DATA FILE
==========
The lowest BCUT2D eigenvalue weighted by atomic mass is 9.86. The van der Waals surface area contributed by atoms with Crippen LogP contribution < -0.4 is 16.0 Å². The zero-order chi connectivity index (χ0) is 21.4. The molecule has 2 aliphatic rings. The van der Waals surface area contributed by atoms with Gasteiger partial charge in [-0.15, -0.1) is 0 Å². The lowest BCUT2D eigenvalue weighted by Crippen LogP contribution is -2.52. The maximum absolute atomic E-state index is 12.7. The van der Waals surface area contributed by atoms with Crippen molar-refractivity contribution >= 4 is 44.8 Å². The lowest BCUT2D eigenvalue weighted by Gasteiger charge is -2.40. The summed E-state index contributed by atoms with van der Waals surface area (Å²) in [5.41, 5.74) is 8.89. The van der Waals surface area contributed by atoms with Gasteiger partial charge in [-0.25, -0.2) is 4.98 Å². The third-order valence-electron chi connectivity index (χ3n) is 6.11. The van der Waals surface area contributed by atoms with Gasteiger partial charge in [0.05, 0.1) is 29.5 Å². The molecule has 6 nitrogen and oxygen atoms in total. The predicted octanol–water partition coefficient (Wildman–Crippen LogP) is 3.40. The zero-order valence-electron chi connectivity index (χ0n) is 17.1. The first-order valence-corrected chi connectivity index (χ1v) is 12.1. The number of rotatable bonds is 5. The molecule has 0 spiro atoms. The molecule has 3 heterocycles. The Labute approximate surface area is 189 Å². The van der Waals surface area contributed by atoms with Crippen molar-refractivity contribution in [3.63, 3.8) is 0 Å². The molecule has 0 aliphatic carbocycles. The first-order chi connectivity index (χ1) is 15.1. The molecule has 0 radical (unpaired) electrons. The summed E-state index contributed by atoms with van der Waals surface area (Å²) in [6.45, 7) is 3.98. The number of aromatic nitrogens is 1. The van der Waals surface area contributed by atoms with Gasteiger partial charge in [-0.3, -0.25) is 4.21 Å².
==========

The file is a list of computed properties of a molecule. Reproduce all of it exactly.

The lowest BCUT2D eigenvalue weighted by atomic mass is 9.86. The van der Waals surface area contributed by atoms with Crippen LogP contribution < -0.4 is 16.0 Å². The zero-order chi connectivity index (χ0) is 21.4. The molecule has 2 aliphatic rings. The van der Waals surface area contributed by atoms with Gasteiger partial charge in [-0.15, -0.1) is 0 Å². The lowest BCUT2D eigenvalue weighted by Crippen LogP contribution is -2.52. The maximum absolute atomic E-state index is 12.7. The van der Waals surface area contributed by atoms with Crippen molar-refractivity contribution >= 4 is 44.8 Å². The lowest BCUT2D eigenvalue weighted by Gasteiger charge is -2.40. The summed E-state index contributed by atoms with van der Waals surface area (Å²) in [5.41, 5.74) is 8.89. The van der Waals surface area contributed by atoms with Gasteiger partial charge in [-0.25, -0.2) is 4.98 Å². The third-order valence-electron chi connectivity index (χ3n) is 6.11. The van der Waals surface area contributed by atoms with Gasteiger partial charge in [0.05, 0.1) is 29.5 Å². The molecule has 6 nitrogen and oxygen atoms in total. The predicted octanol–water partition coefficient (Wildman–Crippen LogP) is 3.40. The zero-order valence-electron chi connectivity index (χ0n) is 17.1. The first-order valence-corrected chi connectivity index (χ1v) is 12.1. The number of rotatable bonds is 5. The molecule has 0 spiro atoms. The molecule has 3 heterocycles. The Labute approximate surface area is 189 Å². The van der Waals surface area contributed by atoms with Crippen molar-refractivity contribution in [3.63, 3.8) is 0 Å². The molecule has 0 aliphatic carbocycles. The first-order chi connectivity index (χ1) is 15.1. The molecule has 0 radical (unpaired) electrons. The summed E-state index contributed by atoms with van der Waals surface area (Å²) in [6.45, 7) is 3.98. The number of aromatic nitrogens is 1. The van der Waals surface area contributed by atoms with Gasteiger partial charge in [-0.3, -0.25) is 4.21 Å².